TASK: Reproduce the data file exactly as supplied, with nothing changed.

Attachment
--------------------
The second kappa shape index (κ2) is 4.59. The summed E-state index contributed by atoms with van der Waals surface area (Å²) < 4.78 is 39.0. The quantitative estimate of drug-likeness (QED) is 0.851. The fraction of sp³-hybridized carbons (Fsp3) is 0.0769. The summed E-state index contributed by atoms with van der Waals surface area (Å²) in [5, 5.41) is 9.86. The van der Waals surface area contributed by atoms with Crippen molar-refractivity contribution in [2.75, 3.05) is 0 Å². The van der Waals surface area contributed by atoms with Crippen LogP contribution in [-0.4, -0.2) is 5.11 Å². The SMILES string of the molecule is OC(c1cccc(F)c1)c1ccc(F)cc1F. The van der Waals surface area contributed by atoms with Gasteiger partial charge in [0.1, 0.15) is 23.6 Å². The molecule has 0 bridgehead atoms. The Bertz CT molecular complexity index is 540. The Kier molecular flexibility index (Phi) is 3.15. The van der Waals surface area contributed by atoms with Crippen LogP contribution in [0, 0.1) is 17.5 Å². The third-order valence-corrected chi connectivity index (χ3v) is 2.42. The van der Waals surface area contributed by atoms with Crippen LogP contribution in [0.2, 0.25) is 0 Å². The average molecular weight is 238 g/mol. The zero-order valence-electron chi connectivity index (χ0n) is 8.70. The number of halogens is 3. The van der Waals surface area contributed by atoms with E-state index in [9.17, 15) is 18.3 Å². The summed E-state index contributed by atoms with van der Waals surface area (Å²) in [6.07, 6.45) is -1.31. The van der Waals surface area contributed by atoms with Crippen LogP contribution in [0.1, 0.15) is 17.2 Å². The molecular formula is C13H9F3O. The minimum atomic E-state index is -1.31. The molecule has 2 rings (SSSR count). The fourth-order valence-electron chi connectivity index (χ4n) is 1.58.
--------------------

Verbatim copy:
The second kappa shape index (κ2) is 4.59. The summed E-state index contributed by atoms with van der Waals surface area (Å²) < 4.78 is 39.0. The quantitative estimate of drug-likeness (QED) is 0.851. The fraction of sp³-hybridized carbons (Fsp3) is 0.0769. The summed E-state index contributed by atoms with van der Waals surface area (Å²) in [5, 5.41) is 9.86. The van der Waals surface area contributed by atoms with Crippen molar-refractivity contribution in [2.75, 3.05) is 0 Å². The van der Waals surface area contributed by atoms with Crippen LogP contribution in [-0.4, -0.2) is 5.11 Å². The SMILES string of the molecule is OC(c1cccc(F)c1)c1ccc(F)cc1F. The van der Waals surface area contributed by atoms with Gasteiger partial charge in [0.1, 0.15) is 23.6 Å². The molecule has 0 bridgehead atoms. The Bertz CT molecular complexity index is 540. The Kier molecular flexibility index (Phi) is 3.15. The van der Waals surface area contributed by atoms with Crippen LogP contribution in [0, 0.1) is 17.5 Å². The third-order valence-corrected chi connectivity index (χ3v) is 2.42. The van der Waals surface area contributed by atoms with Crippen LogP contribution in [0.2, 0.25) is 0 Å². The average molecular weight is 238 g/mol. The zero-order valence-electron chi connectivity index (χ0n) is 8.70. The number of halogens is 3. The van der Waals surface area contributed by atoms with E-state index in [9.17, 15) is 18.3 Å². The summed E-state index contributed by atoms with van der Waals surface area (Å²) in [6.07, 6.45) is -1.31. The van der Waals surface area contributed by atoms with Crippen LogP contribution in [0.1, 0.15) is 17.2 Å². The molecular formula is C13H9F3O. The minimum atomic E-state index is -1.31. The molecule has 2 rings (SSSR count). The fourth-order valence-electron chi connectivity index (χ4n) is 1.58.